Also, stick with a default, unmodified blog theme. If there's any evidence that you've designed the site custom, or hacked the comments form, or whatever, you may inadvertently reveal yourself as someone with a degree of technical/stylistic knowledge. Depending on your circumstance, this could also go a long way toward outing yourself.

Finally, make a point of dropping regular red herrings into your text. Drop fake personal information, change unimportant details wherever possible. If you live near the beach, casually mention hiking in the mountains, or vice versa. Consider blogging under a pseudonym that suggests a particular ethnicity or culture (that you are not part of) and occasionally borrow vocabulary from that group's dialect. If you're relating a story about another anonymous person ("I was talking with a coworker and he said...") change the gender to "she said...". Maybe even identify yourself by the opposite gender, though your word choice will likely expose that ruse after a while.
posted by The Winsome Parker Lewis at 8:00 AM on May 4, 2010 [1 favorite]

I pay the host once per year to host a number of project-related domains (5-6) on shared hosting with them; how transparent is who pays for the blog? Are we talking force-of-law to get that information, or could an interested amateur dig that information up fairly easily?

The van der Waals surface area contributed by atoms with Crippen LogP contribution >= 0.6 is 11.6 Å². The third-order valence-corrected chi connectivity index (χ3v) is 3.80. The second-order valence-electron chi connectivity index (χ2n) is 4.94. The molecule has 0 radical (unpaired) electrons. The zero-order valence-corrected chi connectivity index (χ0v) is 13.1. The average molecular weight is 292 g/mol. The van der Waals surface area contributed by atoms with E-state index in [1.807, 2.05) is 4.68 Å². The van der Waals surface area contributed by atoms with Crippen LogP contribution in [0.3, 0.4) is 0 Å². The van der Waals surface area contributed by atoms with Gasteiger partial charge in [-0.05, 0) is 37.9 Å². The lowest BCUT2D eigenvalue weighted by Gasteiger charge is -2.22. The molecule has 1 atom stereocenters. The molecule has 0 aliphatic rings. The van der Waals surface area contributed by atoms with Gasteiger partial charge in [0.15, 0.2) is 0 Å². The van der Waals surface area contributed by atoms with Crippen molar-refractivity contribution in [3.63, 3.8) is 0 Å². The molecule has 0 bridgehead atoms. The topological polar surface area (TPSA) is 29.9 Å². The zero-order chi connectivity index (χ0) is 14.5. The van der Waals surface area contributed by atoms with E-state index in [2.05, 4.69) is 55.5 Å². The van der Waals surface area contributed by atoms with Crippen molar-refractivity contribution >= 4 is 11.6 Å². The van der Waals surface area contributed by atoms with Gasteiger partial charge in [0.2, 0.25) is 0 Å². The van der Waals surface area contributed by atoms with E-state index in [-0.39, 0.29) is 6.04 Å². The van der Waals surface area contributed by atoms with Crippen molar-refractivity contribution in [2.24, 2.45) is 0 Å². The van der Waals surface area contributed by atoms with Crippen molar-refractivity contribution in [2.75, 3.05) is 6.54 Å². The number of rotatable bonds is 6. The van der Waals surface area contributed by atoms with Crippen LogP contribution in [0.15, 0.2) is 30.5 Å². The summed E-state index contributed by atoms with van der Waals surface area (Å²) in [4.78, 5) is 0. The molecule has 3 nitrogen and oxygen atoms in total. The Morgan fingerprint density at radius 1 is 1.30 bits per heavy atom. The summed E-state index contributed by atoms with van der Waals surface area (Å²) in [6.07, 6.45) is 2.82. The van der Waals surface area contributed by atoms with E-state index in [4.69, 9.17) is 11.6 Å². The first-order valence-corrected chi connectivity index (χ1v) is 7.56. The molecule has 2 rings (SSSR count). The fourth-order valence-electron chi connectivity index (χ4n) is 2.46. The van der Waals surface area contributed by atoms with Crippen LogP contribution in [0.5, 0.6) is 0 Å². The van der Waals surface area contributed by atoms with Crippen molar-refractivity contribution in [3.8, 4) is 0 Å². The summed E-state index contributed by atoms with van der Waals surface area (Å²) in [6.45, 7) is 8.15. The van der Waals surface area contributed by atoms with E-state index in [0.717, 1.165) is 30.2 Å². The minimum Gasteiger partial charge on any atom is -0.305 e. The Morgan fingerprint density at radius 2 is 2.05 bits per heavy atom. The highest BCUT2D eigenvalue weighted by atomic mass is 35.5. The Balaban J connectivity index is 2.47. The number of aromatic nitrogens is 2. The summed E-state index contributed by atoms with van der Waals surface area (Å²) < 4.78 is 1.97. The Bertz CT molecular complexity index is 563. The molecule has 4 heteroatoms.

It's trivial to tell that two sites are on the same host. It's also possible to get a list of all the domains hosted by a shared host (though this info is harder to get and usually requires paying for an account with a reverse IP lookup service but this is still public data) I'd say this is your biggest exposure vector. I mean, sure, there's always a chance that two people used the same host by coincidence but for someone that's trying to out an identity this would stick out like a sore thumb.
posted by Rhomboid at 8:29 AM on May 4, 2010